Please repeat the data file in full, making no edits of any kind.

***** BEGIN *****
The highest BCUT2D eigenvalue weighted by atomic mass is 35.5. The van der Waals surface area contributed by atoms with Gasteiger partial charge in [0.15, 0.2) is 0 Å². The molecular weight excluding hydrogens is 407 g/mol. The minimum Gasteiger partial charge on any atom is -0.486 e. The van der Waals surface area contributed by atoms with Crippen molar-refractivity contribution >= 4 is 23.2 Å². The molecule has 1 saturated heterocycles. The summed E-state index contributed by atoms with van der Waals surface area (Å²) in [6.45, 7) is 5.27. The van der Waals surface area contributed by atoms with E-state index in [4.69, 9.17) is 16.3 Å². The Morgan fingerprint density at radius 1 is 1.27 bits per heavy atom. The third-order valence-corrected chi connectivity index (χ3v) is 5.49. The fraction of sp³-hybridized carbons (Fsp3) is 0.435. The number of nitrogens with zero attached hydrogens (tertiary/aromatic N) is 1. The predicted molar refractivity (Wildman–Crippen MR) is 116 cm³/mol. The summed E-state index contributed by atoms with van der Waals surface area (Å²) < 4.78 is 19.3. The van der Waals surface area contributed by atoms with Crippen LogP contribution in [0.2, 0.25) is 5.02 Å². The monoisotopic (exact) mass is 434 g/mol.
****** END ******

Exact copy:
The highest BCUT2D eigenvalue weighted by atomic mass is 35.5. The van der Waals surface area contributed by atoms with Gasteiger partial charge in [0.15, 0.2) is 0 Å². The molecular weight excluding hydrogens is 407 g/mol. The minimum Gasteiger partial charge on any atom is -0.486 e. The van der Waals surface area contributed by atoms with Crippen molar-refractivity contribution >= 4 is 23.2 Å². The molecule has 1 saturated heterocycles. The summed E-state index contributed by atoms with van der Waals surface area (Å²) in [6.45, 7) is 5.27. The van der Waals surface area contributed by atoms with E-state index in [4.69, 9.17) is 16.3 Å². The Morgan fingerprint density at radius 1 is 1.27 bits per heavy atom. The third-order valence-corrected chi connectivity index (χ3v) is 5.49. The fraction of sp³-hybridized carbons (Fsp3) is 0.435. The number of nitrogens with zero attached hydrogens (tertiary/aromatic N) is 1. The predicted molar refractivity (Wildman–Crippen MR) is 116 cm³/mol. The summed E-state index contributed by atoms with van der Waals surface area (Å²) < 4.78 is 19.3. The van der Waals surface area contributed by atoms with Crippen LogP contribution in [0.2, 0.25) is 5.02 Å². The monoisotopic (exact) mass is 434 g/mol.